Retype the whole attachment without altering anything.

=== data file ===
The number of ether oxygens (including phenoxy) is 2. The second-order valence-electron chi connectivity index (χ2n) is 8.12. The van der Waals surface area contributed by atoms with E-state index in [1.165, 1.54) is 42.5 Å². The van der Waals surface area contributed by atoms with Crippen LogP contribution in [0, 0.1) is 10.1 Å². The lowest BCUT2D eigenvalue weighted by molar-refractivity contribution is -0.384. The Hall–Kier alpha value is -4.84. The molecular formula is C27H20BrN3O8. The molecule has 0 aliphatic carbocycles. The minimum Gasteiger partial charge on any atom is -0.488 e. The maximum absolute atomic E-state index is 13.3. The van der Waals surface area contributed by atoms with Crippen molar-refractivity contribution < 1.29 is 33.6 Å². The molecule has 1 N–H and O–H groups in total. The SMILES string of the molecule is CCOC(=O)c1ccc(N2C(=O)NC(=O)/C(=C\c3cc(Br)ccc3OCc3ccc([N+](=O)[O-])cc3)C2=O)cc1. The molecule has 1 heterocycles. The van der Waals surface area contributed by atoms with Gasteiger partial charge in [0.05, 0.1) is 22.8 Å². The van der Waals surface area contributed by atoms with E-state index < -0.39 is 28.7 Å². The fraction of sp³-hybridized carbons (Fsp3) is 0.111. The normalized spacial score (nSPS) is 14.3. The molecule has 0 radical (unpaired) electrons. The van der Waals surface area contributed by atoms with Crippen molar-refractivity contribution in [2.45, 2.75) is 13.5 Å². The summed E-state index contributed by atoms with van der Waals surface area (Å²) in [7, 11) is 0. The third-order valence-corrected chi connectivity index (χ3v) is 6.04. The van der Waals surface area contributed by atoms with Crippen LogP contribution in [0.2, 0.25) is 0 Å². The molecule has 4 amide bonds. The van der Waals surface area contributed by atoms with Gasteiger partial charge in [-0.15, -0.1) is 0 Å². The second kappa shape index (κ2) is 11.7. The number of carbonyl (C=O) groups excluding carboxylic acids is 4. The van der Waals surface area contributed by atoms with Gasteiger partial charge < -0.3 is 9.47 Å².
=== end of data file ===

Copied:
The number of ether oxygens (including phenoxy) is 2. The second-order valence-electron chi connectivity index (χ2n) is 8.12. The van der Waals surface area contributed by atoms with E-state index in [1.165, 1.54) is 42.5 Å². The van der Waals surface area contributed by atoms with Crippen LogP contribution in [0, 0.1) is 10.1 Å². The lowest BCUT2D eigenvalue weighted by molar-refractivity contribution is -0.384. The Hall–Kier alpha value is -4.84. The molecular formula is C27H20BrN3O8. The molecule has 0 aliphatic carbocycles. The minimum Gasteiger partial charge on any atom is -0.488 e. The maximum absolute atomic E-state index is 13.3. The van der Waals surface area contributed by atoms with Crippen molar-refractivity contribution < 1.29 is 33.6 Å². The molecule has 1 N–H and O–H groups in total. The SMILES string of the molecule is CCOC(=O)c1ccc(N2C(=O)NC(=O)/C(=C\c3cc(Br)ccc3OCc3ccc([N+](=O)[O-])cc3)C2=O)cc1. The molecule has 1 heterocycles. The van der Waals surface area contributed by atoms with Gasteiger partial charge in [0.05, 0.1) is 22.8 Å². The van der Waals surface area contributed by atoms with E-state index < -0.39 is 28.7 Å². The fraction of sp³-hybridized carbons (Fsp3) is 0.111. The normalized spacial score (nSPS) is 14.3. The molecule has 0 radical (unpaired) electrons. The van der Waals surface area contributed by atoms with Crippen molar-refractivity contribution in [2.45, 2.75) is 13.5 Å². The summed E-state index contributed by atoms with van der Waals surface area (Å²) in [7, 11) is 0. The third-order valence-corrected chi connectivity index (χ3v) is 6.04. The van der Waals surface area contributed by atoms with Crippen LogP contribution in [0.2, 0.25) is 0 Å². The molecule has 4 amide bonds. The van der Waals surface area contributed by atoms with Gasteiger partial charge in [-0.15, -0.1) is 0 Å². The second kappa shape index (κ2) is 11.7. The number of carbonyl (C=O) groups excluding carboxylic acids is 4. The van der Waals surface area contributed by atoms with Gasteiger partial charge < -0.3 is 9.47 Å².